In Dole, despite evidence that the employer required its drivers to maintain compliance with federal regulations, the Court denied summary judgment for the employer because the record did "not support a finding that [the employer] indiscriminately assigned interstate routes among all drivers" during the relevant times. 738 F.Supp. at 1321. Thus, the evidence of federal regulation compliance, on its own, was insufficient to overcome a failure to submit sufficient evidence of indiscriminate interstate route assignment.

Finally, in Gonzalez v. Smith Int'l Inc., the employer required its employees to maintain DOT compliance. ___ F.Supp.2d ___, 2010 WL 8971797 (S.D. Tex 2010). But the employer also maintained shops in two states, delivered and picked up equipment from out-of-state, drove equipment out-of-state for repair, and provided rental and operation services in over nine states. Id. at *9. Furthermore, in its decision, the court relied on the fact that the plaintiff drivers did not dispute they "were subject to being called to drive in interstate commerce when [their employer] needed them to do so." Id. at *10.

CB argues also that the DOL already determined that the pool of CB's drivers fall under the Motor Carrier exemption. The DOL narrative, however, is of limited persuasive value for two reasons. First, "[i]t is clear that the agency with whose interpretation the exemption in issue is concerned is not the Department of Labor, but rather the Department of Transportation." Benson v. Univ. Ambulance Serv., 675 F.2d 783, 785 (6th Cir. 1982). Second, DOT reports that fail to address the entire time period at issue are of only persuasive value. Dole, 738 F.Supp. at 1320. Here, the relevant period of time is from September 1, 2009 to the present, but the DOL narrative was signed on March 31, 2010. Thus, the narrative, at most, only addresses seven months of relevant time.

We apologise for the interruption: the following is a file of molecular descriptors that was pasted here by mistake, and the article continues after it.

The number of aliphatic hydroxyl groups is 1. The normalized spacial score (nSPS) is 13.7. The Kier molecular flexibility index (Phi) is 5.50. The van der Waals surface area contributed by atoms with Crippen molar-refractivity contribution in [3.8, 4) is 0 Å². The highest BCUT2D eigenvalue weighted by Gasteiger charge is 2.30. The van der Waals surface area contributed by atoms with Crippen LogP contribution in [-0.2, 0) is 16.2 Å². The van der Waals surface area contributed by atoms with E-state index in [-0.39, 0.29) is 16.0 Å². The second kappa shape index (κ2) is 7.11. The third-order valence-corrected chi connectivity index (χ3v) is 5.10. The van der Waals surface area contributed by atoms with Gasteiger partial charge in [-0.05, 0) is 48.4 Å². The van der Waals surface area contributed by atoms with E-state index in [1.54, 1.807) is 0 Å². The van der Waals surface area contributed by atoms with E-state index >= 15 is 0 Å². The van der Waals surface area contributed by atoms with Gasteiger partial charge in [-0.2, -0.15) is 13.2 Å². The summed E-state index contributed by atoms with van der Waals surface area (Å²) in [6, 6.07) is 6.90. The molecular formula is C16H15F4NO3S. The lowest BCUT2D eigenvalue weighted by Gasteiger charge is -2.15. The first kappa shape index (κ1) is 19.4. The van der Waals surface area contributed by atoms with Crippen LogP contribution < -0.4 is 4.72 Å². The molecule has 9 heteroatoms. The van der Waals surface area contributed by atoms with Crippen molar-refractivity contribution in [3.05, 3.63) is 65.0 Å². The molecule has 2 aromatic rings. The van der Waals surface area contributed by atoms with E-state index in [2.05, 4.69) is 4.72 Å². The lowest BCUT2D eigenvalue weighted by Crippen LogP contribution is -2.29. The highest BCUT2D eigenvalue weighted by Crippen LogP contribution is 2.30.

In conclusion, the evidence before the Court regarding the method in which CB assigned its drivers to interstate travel and the nature of CB's business raise material questions of fact as to whether there was a reasonable expectation that Plaintiffs, as part of a pool of drivers, could be called upon to drive interstate. Because of these material and disputed factual questions, the Court cannot grant CB's motion for summary judgment.

D. Whether CB's Activities Form a Practical Continuity of Movement Across State Lines